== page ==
You've probably heard by now that Microsoft is, or was, interested in making a deal to acquire Claria--a company known for its personal- information-tracking software. Formerly known as Gator, Claria is for the most part considered to be a propagator (no pun intended) of spyware that's bundled with many popular software packages such as the Kazaa peer-to-peer file-sharing application.
Last I heard, Microsoft scrapped its plans to acquire the company, although I'm not sure if that's true. Nevertheless, Microsoft caught some additional heat last week because it downgraded the severity rating of Claria's software in Windows AntiSpyware. The severity rating of similar software from other companies, such as WhenU and 180solutions, was reported to have also been downgraded.
In an open letter published at its Web site (see the URL below), Microsoft said it made no exceptions for Claria and that the company "decided that adjustments should be made to the classification of Claria software in order to be fair and consistent with how Windows AntiSpyware (Beta) handles similar software from other vendors."
The letter goes on to say that "Today, anti-spyware vendors use different approaches, definitions, and types of criteria for identifying and categorizing spyware and other potentially unwanted software. This has limited the industry's ability to have a broad, coordinated impact in addressing the problem. That is a key reason Microsoft is a founding member of the Anti-Spyware Coalition, a group of technology companies and anti- spyware companies working alongside public interest groups to address key spyware issues."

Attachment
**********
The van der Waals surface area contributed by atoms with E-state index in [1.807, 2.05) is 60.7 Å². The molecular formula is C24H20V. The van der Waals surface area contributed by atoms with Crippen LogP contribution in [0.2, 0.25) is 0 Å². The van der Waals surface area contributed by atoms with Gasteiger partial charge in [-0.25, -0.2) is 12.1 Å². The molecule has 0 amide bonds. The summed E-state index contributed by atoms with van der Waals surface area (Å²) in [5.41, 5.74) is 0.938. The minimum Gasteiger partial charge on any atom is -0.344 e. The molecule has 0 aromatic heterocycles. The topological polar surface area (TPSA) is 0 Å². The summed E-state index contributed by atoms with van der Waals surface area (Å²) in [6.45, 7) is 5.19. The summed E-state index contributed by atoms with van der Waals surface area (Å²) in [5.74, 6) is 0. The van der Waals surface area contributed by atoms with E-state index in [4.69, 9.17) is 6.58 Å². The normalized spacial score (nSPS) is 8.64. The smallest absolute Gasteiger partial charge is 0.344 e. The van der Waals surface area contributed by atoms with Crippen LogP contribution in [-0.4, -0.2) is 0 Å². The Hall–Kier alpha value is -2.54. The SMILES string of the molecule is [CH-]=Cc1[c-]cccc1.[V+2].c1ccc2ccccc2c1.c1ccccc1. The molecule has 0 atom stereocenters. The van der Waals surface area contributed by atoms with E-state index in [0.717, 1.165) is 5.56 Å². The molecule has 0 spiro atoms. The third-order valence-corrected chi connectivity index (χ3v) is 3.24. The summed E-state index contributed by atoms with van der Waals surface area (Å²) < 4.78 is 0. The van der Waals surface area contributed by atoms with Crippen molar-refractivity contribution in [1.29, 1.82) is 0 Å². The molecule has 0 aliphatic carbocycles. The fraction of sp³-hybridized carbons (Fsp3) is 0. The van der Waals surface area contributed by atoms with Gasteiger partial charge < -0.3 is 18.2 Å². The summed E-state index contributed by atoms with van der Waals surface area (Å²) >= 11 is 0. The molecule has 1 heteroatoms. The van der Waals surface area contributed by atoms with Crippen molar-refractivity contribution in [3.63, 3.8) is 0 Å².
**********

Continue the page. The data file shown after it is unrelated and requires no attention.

The Anti-Spyware Coalition (first URL below) was actually convened by the Center for Democracy and Technology earlier this year. Microsoft was one of over a dozen entities that took part in the initial meeting. The coalition recently published the first draft of its "Anti-Spyware Coalition Definitions and Supporting Documents" (second URL below), which is now open for a 30-day public comment period.
The definitions outline a number of different types of spyware and describe the underlying technology and why it might or might not be useful. Microsoft and numerous other companies undoubtedly use these definitions as part of their guidelines for classifying software in their respective antispyware solutions. So reading the documents might help you get a better understanding of what spyware is from the perspective of various vendors.
Another interesting part of the documents is the outline for vendor dispute and false positive resolution. I'd guess that Claria and other vendors have used that, or a similar process, to have Microsoft review its software more closely, resulting in changes in software's severity rating in Windows AntiSpyware.
If you're interested in learning more and helping shape the way coalition members handle spyware detection and classification, be sure to read the first draft and send any comments you might have to the coalition before the end of the public comment period, August 12. After that time, the coalition will work to publish a final release sometime in the fall.